Whether you’re trying to improve the security posture of the agency you oversee or your own employees, technology is a point of concern for government investigative teams.  That’s because it’s a major vulnerability for government agencies. 

There are plenty of reasons.  Government agencies tend to have large amounts of data on their citizens or businesses (or both).  Most government agencies can’t afford the expense of high-dollar cybersecurity consultants used by large corporations.  Senior-most leadership turns over at least as often as political parties change, and often more frequently than that.  Here are three categories that deserve special attention, however, due to their unique potential for harm.

Antiquated Software

One major reason government agencies face some heightened risks relative to private industry is that the software used by government agencies tends to have fewer customers than private corporations. That’s because there aren’t hundreds of thousands of large-scale government offices to sell these products to. 

Since there are fewer customers, the software costs more per user.  And because of  that expense, government software is much older on average.  Using legacy software sometimes means that the hardware and software supporting it can’t be updated either.  For instance, nearly 1/3 of federal civilian agencies were running Windows 7 as of July, even though free support ended only 6 months after this time.

Internal Threats

Despite antiquated software, holes in the security perimeter don’t pose the greatest risk.  The greatest risks relate to internal employees, who have legitimate access to do things that can cause harm.  In some cases insiders cause the harm themselves, but in many more cases they leave their credentials in a non-secure place where a bad actor can pick them up.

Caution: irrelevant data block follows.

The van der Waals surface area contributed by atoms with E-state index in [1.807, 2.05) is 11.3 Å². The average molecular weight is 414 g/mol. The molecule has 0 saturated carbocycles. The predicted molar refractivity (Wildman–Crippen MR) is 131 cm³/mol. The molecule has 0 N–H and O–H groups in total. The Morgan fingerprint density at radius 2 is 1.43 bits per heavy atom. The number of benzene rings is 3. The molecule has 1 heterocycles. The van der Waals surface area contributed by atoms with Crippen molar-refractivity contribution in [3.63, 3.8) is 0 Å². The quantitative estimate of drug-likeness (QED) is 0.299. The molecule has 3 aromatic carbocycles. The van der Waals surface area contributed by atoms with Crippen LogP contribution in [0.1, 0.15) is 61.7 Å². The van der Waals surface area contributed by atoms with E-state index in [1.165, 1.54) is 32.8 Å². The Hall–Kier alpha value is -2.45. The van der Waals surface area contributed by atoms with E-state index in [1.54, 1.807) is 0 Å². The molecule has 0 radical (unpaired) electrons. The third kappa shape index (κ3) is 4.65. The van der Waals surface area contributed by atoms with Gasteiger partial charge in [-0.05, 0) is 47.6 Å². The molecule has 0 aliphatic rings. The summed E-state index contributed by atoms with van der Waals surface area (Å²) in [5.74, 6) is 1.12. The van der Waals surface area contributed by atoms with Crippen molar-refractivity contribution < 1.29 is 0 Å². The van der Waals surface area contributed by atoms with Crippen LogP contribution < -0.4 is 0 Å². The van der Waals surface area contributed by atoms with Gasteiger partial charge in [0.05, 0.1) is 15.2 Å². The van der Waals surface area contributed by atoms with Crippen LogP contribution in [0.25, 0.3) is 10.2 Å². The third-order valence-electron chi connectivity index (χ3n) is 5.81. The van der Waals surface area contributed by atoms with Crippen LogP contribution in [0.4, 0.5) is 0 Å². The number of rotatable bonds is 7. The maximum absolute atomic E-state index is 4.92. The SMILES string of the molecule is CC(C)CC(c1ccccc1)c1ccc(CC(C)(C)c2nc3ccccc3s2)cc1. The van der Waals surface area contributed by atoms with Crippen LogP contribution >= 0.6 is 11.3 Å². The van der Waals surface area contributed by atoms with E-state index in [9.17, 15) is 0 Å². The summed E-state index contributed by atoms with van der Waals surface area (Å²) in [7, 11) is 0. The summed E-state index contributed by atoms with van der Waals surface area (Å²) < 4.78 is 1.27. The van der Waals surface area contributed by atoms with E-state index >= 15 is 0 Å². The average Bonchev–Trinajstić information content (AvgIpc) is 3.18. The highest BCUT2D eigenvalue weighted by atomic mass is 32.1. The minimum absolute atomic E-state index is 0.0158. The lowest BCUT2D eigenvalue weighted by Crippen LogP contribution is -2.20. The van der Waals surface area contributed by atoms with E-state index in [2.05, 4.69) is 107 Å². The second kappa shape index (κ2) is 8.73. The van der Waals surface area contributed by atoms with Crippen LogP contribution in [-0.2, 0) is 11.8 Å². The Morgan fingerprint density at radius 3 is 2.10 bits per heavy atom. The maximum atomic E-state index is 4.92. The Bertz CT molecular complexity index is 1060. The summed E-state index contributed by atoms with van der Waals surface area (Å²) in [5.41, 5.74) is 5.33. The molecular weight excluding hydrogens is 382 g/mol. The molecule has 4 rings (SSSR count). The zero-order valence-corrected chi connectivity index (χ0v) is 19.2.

Future Threats

The world of cybersecurity and social engineering is likely to make it more difficult to separate truth and fiction.  One threat outlined by many technology specialists is deepfake-based social engineering.  How do you protect your information when you can’t trust that a voice is real?  How do you know what is real and what isn’t when computer-generated people in videos look almost exactly like the person they’re imitating?

And of course, election interference is a major theme in the list of 2020 cyberfraud possibilities. Who will perpetrate the fraud, on which agencies, and how it will be perpetrated? Each of these questions yield plenty of different opinions.

What can be done?

The most important thing is to educate your workforce.  Make sure your own office has the basics down!  If your office is in any way charged with identifying threats to agency security, this is especially important, as falling prey to data theft or cyber fraud would reduce confidence in the office itself.

Most of the other security threats can be mitigated by ensuring that all software is appropriately patched, and that any legacy software too old for patching is protected by an alternate means until it can be disposed of (ideally as quickly as possible.)  Gartner predicts that 99% of threats to data security in 2020 will spring from vulnerabilities that the security community already knows about.

Finally, make sure your team, agency or state is treating cybersecurity according to its true potential for harm.  As recently as last year, several states had no money directly allocated to cybersecurity specifically.  It’s no surprise that these states also faced a range of other problems, including a high rate of cybersecurity events given their population.

To learn how CMTS can help your investigative agency manage cases more efficiently, call us at 855-667-8877 or email us at Team_CMTS@MyCMTS.com.